According to researcher Strategy Analytics, Motorola commands the leading market share -- nearly 14% -- in chips for the automotive industry. That market is estimated to grow at an average annual rate of 12% from 2001 to 2005, says market-researcher Gartner Dataquest. Motorola SPS also claims a leading share of 15% of the total microcontroller market, which was a $10.8 billion market in 2002, says Gartner. By Thomas W. Smith, CFA


  Indeed, a spun-off Motorola SPS would be a relatively big name. Motorola's semiconductor sales in 2002 were $4.82 billion (about 17% of its total revenue), making it the world's No. 9 chipmaker last January, as tracked by market researcher IC Insights. It believes that Motorola has been among the world's top 10 chip suppliers since 1959, when the industry was born. However, IC Insights' rankings for the first half of 2003 showed Motorola falling to No. 11. As recently as 1985, it was ranked No. 3 in the world and was No. 5 in 1995.

Interestingly, one of the semiconductor operations jumping above Motorola on the list (partly because of favorable European currency fluctuations) was Philips Semiconductor, a unit of Koninklijke Philips Electronics (PHG; 3 STARS), which now stands as one of the few remaining electronics conglomerates that have chosen not to spin off its chipmaking segment.

Motorola is following the trend among electronics conglomerates. Rockwell (ROK ) spun out Conexant (CNXT ) in January, 1999. Siemens spun out Infineon (IFX ) in April, 1999, which became publicly traded in March, 2000. AT&T (T ) spun off Lucent (LU ), which later hived off Agere in March, 2001. Hynix Semiconductor was spun out of the Hyundai Group in 2001. And in April, 2003, the Hitachi (HIT ) and Mitsubishi spin-offs together created Renesas.


  These newly independent companies can change a lot within their first few years. Conexant has evolved into three separate outfits to focus on different markets, after merging with Alpha Industries. Agere has shed significant operations to pay down debt and focus on its preferred markets.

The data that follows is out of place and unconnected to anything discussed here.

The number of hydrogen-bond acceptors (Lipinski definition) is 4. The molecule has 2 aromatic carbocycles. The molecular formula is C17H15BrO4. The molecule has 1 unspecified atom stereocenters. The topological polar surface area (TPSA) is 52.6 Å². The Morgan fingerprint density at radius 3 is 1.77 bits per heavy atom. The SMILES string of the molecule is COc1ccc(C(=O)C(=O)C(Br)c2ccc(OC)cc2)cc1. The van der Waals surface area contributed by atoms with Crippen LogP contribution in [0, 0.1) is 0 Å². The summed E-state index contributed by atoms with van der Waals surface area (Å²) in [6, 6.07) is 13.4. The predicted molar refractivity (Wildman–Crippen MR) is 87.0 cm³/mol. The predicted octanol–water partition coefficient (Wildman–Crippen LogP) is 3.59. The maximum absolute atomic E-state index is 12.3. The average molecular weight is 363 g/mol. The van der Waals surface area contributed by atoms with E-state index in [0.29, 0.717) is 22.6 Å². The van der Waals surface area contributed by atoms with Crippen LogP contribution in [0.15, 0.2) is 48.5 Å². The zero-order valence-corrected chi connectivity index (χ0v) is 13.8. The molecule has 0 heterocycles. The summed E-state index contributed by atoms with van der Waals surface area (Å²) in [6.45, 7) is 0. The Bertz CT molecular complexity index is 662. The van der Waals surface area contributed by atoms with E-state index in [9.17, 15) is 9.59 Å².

On 2002 sales of $4.8 billion, Motorola SPS lost $1.5 billion on a GAAP basis, an improvement from a $1.9 billion loss on sales of $4.9 billion in 2001. As with many restructuring semiconductor concerns, the losses look better after excluding special items: $283 million in 2002 and $1 billion in 2001.

Nevertheless, we can see why Motorola execs might want to shed the corporate segment that was responsible for $1.5 billion of the $1.8 billion loss for the whole company in 2002. Severe cyclicality remains a hallmark of the semiconductor industry, as does the need for heavy spending on plants and research and development. To some extent, Motorola SPS was already moving toward an "asset-light" model -- what's known in semiconductor circles as "fab-lite" -- a middle stance between being "fabbed" (owning all your own wafer-fabrication plants) and being "fabless" (outsourcing all production to foundry operations such as Taiwan Semiconductor [TSM]).


  SPS gets about 20% to 25% of its sales from other divisions of Motorola. We expect that those units might shop around more after the spin-off, reducing SPS's business somewhat. On the other hand, some communications-equipment rivals of the parent Motorola might be more inclined to buy chips from an independent SPS. In our view, the new business should somewhat offset any sales loss from the Motorola divisions.

In addition, we believe that Motorola SPS, as a stand-alone chipmaker that can use its own shares as currency to make acquisitions, would have a lot of expertise to mix and match with acquired properties. It will be interesting to see which direction SPS takes. Given that it's already well established in automotive and wireless chips, we think Motorola's offspring should be able to grow as the semiconductor industry enters an upturn.

Analyst Smith follows semiconductor stocks for Standard & Poor's

Edited by Karyn McCormack